Interpreting CPEs

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tinius.alex...@gmail.com

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Mar 16, 2014, 10:37:18 AM3/16/14
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Interpreting CPEs and figuring out if a file is correctly identified or not seems to be a bit of a challenge.


Starksoft.Net.Ftp.dll is identified by cpe:/a:ftp:ftp, which is probably incorrect. Future vulnerabilities in Starksoft.Net.Ftp.dll will probably be reported on another CPE. Easy enough.

Microsoft.SqlServer.Compact.4.0.8876.1.nupkg\Microsoft.SqlServer.Compact.nuspec is identified by cpe:/a:microsoft:sql_server:2008:r2_sp1:itanium, which seems clearly incorrect. However, the same file is also identified by
cpe:/a:microsoft:server:4.0.0.0. How do I tell if this is correct?

In some instances I'm not only unsure if a file has been correctly identified (meaning the correct CPE has been found), but also if future vulnerabilities in my dependency might be reported/categorized on that CPE:

How do you navigate these CPEs and determine if they are correct?

colezlaw

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Mar 16, 2014, 1:45:04 PM3/16/14
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Unfortunately, sometimes navigating CPE's actually is difficult. CPE's have a common structure (bits of information that must be present), but there's not really any body that governs correctness or completeness of the data submitted from the vendors - e.g., Microsoft submits CPE's for their own products, and while what they submit is reviewed, it's often ambiguous.

This frequently happens with client libraries for server products. You'll see this with websphere client libraries, database drivers (as you see here), etc. While the driver itself is not necessarily vulnerable, if I'm not the developer, I tend to NOT suppress those - the client libraries can be a means by which we discover what the development teams are running on the server - which should also be updated.

In the case of NLog, the challenge here is that the Nuspec only has the package name (nlog) and the DLL reports the company name as NLog and the package name as NLog and the version as 2.1.0.0. This is the information that the vendor put in the assembly. If you look at the CVE mentioned, the CPE's that match that are cpe:/a:nlog:nlog - and any version. So this one is one that would need to be suppressed.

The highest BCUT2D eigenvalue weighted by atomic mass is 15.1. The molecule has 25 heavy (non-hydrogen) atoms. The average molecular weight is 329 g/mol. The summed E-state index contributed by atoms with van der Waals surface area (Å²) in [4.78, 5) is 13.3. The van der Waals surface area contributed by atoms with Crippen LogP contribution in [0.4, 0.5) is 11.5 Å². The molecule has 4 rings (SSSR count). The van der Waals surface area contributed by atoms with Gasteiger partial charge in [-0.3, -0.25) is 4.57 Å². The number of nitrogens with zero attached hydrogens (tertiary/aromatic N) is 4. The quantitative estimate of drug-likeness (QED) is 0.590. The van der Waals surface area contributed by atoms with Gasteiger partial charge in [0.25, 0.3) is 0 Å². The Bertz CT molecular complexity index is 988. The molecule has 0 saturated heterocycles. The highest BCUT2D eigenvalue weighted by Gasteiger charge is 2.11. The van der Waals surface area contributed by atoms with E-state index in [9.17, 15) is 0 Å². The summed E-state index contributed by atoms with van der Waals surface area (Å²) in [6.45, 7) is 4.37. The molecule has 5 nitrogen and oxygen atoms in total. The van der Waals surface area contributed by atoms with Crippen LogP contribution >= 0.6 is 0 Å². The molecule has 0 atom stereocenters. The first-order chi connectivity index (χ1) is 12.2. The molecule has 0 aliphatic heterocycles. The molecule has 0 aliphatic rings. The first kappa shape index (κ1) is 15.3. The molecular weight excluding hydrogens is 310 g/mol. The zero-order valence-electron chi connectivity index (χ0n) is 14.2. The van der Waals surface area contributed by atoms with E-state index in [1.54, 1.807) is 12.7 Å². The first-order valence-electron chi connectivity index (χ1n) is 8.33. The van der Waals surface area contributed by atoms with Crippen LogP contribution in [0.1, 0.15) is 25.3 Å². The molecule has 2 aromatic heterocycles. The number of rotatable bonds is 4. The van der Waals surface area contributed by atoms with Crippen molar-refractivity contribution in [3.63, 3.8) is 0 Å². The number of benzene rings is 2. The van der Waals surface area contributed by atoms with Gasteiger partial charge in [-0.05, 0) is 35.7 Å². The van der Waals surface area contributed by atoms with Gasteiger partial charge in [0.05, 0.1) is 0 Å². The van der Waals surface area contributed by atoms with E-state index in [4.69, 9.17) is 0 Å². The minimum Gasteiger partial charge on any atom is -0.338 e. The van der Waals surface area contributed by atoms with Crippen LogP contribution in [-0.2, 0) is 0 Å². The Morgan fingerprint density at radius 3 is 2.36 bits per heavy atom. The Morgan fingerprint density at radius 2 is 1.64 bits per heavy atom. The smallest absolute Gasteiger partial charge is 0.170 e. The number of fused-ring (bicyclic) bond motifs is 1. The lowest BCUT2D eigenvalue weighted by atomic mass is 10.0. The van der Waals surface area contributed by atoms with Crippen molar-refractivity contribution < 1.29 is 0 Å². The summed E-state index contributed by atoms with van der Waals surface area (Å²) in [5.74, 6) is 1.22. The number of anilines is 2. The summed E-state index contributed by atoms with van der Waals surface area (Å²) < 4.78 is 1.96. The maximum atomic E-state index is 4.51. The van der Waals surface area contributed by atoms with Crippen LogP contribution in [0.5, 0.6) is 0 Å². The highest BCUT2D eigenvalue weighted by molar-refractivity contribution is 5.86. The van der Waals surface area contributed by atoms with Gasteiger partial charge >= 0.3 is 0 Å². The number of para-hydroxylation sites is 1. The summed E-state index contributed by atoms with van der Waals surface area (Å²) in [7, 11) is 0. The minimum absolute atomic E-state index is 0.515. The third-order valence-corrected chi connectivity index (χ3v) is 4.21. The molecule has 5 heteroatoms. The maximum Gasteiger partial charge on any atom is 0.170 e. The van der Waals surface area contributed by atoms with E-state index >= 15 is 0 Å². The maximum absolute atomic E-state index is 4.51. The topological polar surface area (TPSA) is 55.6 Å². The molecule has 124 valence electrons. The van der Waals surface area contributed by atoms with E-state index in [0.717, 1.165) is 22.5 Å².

There's not currently a global suppression list, although I'm trying to figure out the best way to manage that - whether we deploy a known set of things like this that should simply globally be set, or if we can use other analyzers to limit it. I think that this maelstrom of false positives we're getting are primarily in .NET stuff, which is not surprising since the .NET analysis is brand new. We'll have to figure out some better ways to handle .NET stuff, but as of right now, for your specific questions, I don't have good answers except to use the suppression file, and *thank you* for pointing these out to us. The ability to make the findings more accurate is only improved by scanning MORE stuff and getting more intel back from the community.

tinius.alex...@gmail.com

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Mar 17, 2014, 4:20:42 AM3/17/14
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If I ignore cpe:/a:nlog:nlog for these files, am I not risking ignoring future vulnerabilities in my NLog library (assuming the vulnerability could be reported on this CPE)?

Jeremy Long

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Mar 17, 2014, 12:10:40 PM3/17/14
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Yes, suppressing the cpe:/a:nlog:nlog could produce false negatives in the future. For a case like this I would suggest suppressing the specific CVE. Only suppress the CPE if the actual match (vendor/product) is incorrect. Otherwise, suppressing specific CVE entries that don't apply is appropriate.

--Jeremy


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